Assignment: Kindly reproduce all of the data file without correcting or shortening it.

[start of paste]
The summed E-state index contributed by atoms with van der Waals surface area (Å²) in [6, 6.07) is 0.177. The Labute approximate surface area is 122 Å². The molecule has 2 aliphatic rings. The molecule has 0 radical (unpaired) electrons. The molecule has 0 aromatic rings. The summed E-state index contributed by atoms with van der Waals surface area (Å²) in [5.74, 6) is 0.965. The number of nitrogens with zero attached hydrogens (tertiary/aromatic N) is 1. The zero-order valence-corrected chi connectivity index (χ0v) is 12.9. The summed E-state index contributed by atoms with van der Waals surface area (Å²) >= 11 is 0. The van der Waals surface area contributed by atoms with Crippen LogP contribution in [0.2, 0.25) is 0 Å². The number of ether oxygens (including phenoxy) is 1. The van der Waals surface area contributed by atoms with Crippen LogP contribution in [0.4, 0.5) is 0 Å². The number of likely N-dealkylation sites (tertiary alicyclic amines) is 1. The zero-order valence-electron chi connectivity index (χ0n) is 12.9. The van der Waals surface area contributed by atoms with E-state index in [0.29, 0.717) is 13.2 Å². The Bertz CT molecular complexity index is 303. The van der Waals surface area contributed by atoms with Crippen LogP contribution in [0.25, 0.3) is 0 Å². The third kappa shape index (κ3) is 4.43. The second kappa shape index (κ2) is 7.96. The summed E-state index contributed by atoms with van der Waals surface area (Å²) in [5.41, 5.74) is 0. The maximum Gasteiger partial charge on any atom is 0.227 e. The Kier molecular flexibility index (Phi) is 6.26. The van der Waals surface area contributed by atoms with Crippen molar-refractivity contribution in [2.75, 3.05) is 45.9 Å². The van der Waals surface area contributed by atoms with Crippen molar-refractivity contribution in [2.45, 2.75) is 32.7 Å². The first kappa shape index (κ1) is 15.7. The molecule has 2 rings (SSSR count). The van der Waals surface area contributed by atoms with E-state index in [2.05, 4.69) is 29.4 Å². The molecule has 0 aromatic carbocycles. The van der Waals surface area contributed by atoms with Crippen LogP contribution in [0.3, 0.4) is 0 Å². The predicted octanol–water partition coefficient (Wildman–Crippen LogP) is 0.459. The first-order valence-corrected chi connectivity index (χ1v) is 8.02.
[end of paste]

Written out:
The summed E-state index contributed by atoms with van der Waals surface area (Å²) in [6, 6.07) is 0.177. The Labute approximate surface area is 122 Å². The molecule has 2 aliphatic rings. The molecule has 0 radical (unpaired) electrons. The molecule has 0 aromatic rings. The summed E-state index contributed by atoms with van der Waals surface area (Å²) in [5.74, 6) is 0.965. The number of nitrogens with zero attached hydrogens (tertiary/aromatic N) is 1. The zero-order valence-corrected chi connectivity index (χ0v) is 12.9. The summed E-state index contributed by atoms with van der Waals surface area (Å²) >= 11 is 0. The van der Waals surface area contributed by atoms with Crippen LogP contribution in [0.2, 0.25) is 0 Å². The number of ether oxygens (including phenoxy) is 1. The van der Waals surface area contributed by atoms with Crippen LogP contribution in [0.4, 0.5) is 0 Å². The number of likely N-dealkylation sites (tertiary alicyclic amines) is 1. The zero-order valence-electron chi connectivity index (χ0n) is 12.9. The van der Waals surface area contributed by atoms with E-state index in [0.29, 0.717) is 13.2 Å². The Bertz CT molecular complexity index is 303. The van der Waals surface area contributed by atoms with Crippen LogP contribution in [0.25, 0.3) is 0 Å². The third kappa shape index (κ3) is 4.43. The second kappa shape index (κ2) is 7.96. The summed E-state index contributed by atoms with van der Waals surface area (Å²) in [5.41, 5.74) is 0. The maximum Gasteiger partial charge on any atom is 0.227 e. The Kier molecular flexibility index (Phi) is 6.26. The van der Waals surface area contributed by atoms with Crippen molar-refractivity contribution in [2.75, 3.05) is 45.9 Å². The van der Waals surface area contributed by atoms with Crippen molar-refractivity contribution in [2.45, 2.75) is 32.7 Å². The first kappa shape index (κ1) is 15.7. The molecule has 2 rings (SSSR count). The van der Waals surface area contributed by atoms with E-state index in [2.05, 4.69) is 29.4 Å². The molecule has 0 aromatic carbocycles. The van der Waals surface area contributed by atoms with Crippen LogP contribution in [0.3, 0.4) is 0 Å². The predicted octanol–water partition coefficient (Wildman–Crippen LogP) is 0.459. The first-order valence-corrected chi connectivity index (χ1v) is 8.02.